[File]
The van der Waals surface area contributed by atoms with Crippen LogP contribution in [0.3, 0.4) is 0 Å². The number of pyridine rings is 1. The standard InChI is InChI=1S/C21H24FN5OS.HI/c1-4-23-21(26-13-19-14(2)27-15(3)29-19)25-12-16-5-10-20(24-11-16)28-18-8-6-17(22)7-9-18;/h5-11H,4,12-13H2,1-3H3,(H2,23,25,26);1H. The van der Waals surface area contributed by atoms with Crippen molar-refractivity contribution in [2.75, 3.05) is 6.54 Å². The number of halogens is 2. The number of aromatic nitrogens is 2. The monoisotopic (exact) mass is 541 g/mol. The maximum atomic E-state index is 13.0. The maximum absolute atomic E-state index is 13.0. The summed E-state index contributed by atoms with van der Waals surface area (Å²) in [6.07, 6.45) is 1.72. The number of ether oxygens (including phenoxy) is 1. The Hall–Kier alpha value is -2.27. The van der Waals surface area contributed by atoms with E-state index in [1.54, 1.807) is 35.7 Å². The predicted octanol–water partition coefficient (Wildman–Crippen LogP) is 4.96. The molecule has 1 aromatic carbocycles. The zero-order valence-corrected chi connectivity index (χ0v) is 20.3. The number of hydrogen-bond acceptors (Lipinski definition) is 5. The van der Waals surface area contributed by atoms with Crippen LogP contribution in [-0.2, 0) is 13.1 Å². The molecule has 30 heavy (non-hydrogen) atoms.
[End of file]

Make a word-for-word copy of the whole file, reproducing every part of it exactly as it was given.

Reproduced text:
The van der Waals surface area contributed by atoms with Crippen LogP contribution in [0.3, 0.4) is 0 Å². The number of pyridine rings is 1. The standard InChI is InChI=1S/C21H24FN5OS.HI/c1-4-23-21(26-13-19-14(2)27-15(3)29-19)25-12-16-5-10-20(24-11-16)28-18-8-6-17(22)7-9-18;/h5-11H,4,12-13H2,1-3H3,(H2,23,25,26);1H. The van der Waals surface area contributed by atoms with Crippen molar-refractivity contribution in [2.75, 3.05) is 6.54 Å². The number of halogens is 2. The number of aromatic nitrogens is 2. The monoisotopic (exact) mass is 541 g/mol. The maximum atomic E-state index is 13.0. The maximum absolute atomic E-state index is 13.0. The summed E-state index contributed by atoms with van der Waals surface area (Å²) in [6.07, 6.45) is 1.72. The number of ether oxygens (including phenoxy) is 1. The Hall–Kier alpha value is -2.27. The van der Waals surface area contributed by atoms with E-state index in [1.54, 1.807) is 35.7 Å². The predicted octanol–water partition coefficient (Wildman–Crippen LogP) is 4.96. The molecule has 1 aromatic carbocycles. The zero-order valence-corrected chi connectivity index (χ0v) is 20.3. The number of hydrogen-bond acceptors (Lipinski definition) is 5. The van der Waals surface area contributed by atoms with Crippen LogP contribution in [-0.2, 0) is 13.1 Å². The molecule has 30 heavy (non-hydrogen) atoms.